With just a few steps away from Hoyt Road, we were in Connecticut. We followed closely along the border until we got to Ten Mile River. Then, we followed the river north to its confluence with the much larger Housatonic. A bridge there allowed us to cross Ten Mile River and set us down on the southern bank of the Housatonic, which we walked along side of for about 1.5 miles, before coming to the border of Schaghticoke Reservation. This pushed us back toward and across the New York border, as we climbed our highest peak for this trip, Schaghticoke Mountain, a 1000-foot climb in three miles.
Maple and I hadn’t been exercising since our last AT outing, so by the time we reached Schaghticoke Mountain Campsite, at 8.3 miles, we were nearly exhausted. But it had been a particularly dry summer, and most of the water sources were dried up, including the source at the campsite. We pushed on. It was about this time that we ran into a flip-flop thru-hiker who was now SOBO, 140 miles from completing his trek. We wished him well, and inquired into the flow of Thayer Brook. One mile south of Mt. Algo Shelter, this brook was our last hope for water before making camp. We were assured that it was running, and indeed it was. Maple and I stopped there and filled up our dromedary.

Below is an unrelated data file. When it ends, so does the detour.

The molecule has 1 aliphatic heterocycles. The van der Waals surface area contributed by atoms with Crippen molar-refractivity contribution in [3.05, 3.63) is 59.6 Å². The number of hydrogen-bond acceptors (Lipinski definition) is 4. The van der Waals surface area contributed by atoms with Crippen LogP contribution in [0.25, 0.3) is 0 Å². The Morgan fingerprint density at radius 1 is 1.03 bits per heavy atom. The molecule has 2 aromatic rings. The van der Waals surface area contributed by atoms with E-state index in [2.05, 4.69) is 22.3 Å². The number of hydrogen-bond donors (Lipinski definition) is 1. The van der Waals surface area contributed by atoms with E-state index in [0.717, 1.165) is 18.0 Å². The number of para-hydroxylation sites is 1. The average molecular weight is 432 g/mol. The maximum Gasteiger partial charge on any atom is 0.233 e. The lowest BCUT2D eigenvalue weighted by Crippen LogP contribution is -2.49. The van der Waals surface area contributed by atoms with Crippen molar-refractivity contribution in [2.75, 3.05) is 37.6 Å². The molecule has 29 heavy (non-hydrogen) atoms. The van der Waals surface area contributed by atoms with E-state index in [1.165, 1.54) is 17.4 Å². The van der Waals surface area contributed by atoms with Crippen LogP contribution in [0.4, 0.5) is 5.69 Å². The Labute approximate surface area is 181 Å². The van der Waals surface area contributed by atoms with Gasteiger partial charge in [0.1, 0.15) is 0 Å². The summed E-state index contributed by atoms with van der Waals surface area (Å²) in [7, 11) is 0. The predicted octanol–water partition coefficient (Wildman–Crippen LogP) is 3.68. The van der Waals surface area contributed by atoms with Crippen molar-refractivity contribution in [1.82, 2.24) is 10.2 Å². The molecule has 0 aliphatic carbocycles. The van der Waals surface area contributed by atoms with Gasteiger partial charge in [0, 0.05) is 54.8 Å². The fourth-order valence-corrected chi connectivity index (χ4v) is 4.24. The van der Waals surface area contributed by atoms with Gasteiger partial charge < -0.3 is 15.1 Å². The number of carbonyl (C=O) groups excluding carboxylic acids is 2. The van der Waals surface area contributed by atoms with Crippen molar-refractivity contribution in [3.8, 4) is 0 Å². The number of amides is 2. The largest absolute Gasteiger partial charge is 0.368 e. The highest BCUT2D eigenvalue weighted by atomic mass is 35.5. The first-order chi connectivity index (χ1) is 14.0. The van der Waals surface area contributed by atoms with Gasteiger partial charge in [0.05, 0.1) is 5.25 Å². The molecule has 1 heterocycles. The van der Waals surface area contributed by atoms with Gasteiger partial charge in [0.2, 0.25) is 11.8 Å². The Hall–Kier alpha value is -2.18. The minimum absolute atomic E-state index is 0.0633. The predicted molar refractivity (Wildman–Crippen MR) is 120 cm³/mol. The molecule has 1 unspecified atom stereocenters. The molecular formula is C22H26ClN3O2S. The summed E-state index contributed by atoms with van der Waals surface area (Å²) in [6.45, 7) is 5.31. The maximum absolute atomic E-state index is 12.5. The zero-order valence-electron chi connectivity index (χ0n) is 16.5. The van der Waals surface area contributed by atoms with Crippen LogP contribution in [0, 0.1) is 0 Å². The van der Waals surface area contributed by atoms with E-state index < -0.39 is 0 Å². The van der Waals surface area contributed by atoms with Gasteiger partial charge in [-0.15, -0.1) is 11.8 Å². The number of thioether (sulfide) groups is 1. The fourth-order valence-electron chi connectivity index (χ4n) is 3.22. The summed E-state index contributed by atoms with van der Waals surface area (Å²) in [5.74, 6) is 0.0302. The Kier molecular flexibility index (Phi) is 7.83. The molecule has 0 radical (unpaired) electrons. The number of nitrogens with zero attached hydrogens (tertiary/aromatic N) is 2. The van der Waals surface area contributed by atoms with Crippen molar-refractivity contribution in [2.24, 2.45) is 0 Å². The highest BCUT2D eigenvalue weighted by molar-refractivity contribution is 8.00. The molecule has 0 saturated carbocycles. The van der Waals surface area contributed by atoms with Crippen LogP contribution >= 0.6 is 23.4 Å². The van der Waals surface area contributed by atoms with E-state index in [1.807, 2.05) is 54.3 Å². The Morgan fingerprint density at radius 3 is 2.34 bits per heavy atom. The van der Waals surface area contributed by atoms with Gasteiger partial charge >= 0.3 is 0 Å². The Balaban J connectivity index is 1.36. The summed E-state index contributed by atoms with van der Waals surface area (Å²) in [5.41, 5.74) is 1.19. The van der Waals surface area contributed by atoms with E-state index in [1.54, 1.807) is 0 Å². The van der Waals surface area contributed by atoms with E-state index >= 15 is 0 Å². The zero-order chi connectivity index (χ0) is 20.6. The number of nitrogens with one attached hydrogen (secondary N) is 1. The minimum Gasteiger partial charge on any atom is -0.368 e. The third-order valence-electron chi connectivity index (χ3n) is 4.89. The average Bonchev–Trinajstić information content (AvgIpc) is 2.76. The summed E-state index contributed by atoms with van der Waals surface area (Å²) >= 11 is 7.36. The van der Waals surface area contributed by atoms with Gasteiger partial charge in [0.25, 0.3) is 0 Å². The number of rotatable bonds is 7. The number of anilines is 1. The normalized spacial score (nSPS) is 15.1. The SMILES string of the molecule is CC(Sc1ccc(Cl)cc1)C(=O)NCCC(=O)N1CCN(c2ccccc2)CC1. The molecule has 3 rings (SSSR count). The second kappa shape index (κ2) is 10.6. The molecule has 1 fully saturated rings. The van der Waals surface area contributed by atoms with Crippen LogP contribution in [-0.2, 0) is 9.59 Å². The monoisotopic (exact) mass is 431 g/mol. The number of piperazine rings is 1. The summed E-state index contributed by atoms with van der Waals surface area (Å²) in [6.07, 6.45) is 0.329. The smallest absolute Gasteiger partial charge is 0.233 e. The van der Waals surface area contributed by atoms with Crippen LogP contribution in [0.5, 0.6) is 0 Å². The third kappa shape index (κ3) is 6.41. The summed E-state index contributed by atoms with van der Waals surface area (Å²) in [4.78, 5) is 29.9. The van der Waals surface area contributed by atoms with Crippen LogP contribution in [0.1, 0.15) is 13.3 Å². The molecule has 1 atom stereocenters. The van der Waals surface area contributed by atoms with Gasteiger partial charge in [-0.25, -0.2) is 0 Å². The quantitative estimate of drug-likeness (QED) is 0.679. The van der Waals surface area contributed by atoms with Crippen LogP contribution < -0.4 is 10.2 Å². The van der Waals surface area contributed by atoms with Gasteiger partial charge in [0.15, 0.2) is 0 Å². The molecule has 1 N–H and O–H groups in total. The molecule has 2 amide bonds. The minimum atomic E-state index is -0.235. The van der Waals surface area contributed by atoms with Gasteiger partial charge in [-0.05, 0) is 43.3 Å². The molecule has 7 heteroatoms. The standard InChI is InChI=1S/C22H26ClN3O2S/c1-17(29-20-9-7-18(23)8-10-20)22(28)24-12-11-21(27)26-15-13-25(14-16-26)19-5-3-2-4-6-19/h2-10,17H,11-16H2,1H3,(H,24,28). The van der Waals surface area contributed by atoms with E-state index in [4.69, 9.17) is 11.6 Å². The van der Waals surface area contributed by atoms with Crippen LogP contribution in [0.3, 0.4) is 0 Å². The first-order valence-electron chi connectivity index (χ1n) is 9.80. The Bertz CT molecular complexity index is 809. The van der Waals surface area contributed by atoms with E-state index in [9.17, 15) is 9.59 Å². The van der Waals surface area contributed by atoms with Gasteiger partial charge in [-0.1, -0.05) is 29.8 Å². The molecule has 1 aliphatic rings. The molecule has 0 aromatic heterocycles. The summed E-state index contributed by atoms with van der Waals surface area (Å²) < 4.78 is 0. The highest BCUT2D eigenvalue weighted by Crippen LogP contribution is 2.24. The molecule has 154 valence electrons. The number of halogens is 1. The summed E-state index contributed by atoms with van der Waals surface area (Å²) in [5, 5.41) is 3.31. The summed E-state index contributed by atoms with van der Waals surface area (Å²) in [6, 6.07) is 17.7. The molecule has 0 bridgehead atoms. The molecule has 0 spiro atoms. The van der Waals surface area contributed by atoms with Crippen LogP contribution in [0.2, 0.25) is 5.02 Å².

It was 5:30 by the time we reached Mt. Algo Shelter. We were exhausted, but delighted to see that, although four tents were already up, there were still several tent sites available. By the time we set up camp and cooked our dinner, the light from the sky was quickly fading and the air was getting cold. During the night, the temperature would drop down into the mid-30s.
The reputation of St. John’s Ledges had preceded itself, and so, on Saturday, Maple and I measured our progress by how close we were getting to Caleb’s Peak and the beginning of this notoriously difficult descent. We arrived at about noon, and when we got there we found a group of day-hikers gathered at the top. They had just climbed up St. John’s Ledges, and part of the group had decided not to risk a descent. They were choosing rather to hike to the nearest road. The dubious consolation that the group included nurses and doctors was offered up as an incentive for them to make the descent, but they would have none of it. They were determined not to go back down.